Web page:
People with mental health issues are vastly overrepresented in the Australian prison system. This paper discusses the master planning and design of Ravenhall Correctional Centre in Victoria, Australia to increase outcomes for male prisoners living with physical, mental health disability and other conditions. Major innovations in the design of Ravenhall Correctional Centre have included a forensic mental health unit on site, and the master planning of the prison into separate communities with a variety of housing types to provide prisoners opportunities to experience various levels of self-care and greater autonomy. The prison was designed to increase feelings of wellness, to provide program and training spaces to service various groups, and to allow prisoners to experience greater levels of individual control. The project is discussed through an architectural lens to allow readers to understand the complexities of master planning and designing a major people-oriented, multi-faceted prison with a forensic mental health unit within the perimeter. The paper notes that large scale prisons may be designed in a more therapeutic manner where accommodation, facilities and programs can provide prisoners opportunities to connect with external environments, engage in meaningful activities and retain a level of autonomy and individual control. The integration of the forensic mental health unit means that greater numbers of prisoners are able to access in and outpatient services. The paper concludes that since the prison was commissioned in 2017, the prisoner cohort has changed, resulting in a deviation from the intended purpose of focusing on innovative programs for sentenced prisoners. This may have diminished the capacity for prisoners to effectively engage in the programs for which the prison was designed.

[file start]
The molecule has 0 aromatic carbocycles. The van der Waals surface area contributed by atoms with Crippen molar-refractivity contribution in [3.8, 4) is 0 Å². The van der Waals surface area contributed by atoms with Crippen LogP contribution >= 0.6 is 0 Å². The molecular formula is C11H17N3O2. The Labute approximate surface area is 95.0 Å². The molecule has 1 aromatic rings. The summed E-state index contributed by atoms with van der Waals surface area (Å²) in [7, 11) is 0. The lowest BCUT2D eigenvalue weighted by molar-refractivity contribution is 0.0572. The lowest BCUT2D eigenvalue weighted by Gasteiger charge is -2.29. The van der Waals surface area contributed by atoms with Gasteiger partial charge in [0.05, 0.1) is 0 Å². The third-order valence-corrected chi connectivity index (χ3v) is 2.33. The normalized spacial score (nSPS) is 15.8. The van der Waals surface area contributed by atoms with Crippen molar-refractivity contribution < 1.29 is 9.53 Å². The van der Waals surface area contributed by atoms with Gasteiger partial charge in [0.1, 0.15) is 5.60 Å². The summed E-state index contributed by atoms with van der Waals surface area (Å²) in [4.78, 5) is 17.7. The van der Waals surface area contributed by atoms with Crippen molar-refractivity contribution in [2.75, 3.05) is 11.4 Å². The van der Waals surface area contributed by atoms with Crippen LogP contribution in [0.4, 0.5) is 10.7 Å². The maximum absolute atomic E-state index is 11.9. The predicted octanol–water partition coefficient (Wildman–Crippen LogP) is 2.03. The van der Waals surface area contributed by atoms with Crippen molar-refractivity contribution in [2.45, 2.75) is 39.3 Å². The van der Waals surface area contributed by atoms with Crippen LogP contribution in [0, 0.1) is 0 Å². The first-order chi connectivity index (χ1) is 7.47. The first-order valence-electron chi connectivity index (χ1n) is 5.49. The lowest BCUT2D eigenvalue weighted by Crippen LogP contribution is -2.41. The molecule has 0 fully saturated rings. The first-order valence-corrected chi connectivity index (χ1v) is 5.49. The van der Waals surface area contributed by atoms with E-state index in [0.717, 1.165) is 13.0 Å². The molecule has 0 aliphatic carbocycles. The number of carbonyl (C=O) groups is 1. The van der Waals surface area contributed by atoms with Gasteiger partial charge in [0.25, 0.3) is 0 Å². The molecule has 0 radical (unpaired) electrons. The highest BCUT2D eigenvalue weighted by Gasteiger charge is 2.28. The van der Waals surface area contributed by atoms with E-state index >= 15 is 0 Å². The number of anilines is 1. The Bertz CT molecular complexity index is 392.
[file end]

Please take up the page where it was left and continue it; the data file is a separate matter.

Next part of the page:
|Number of pages||22|
|Publication status||Published - 1 May 2020|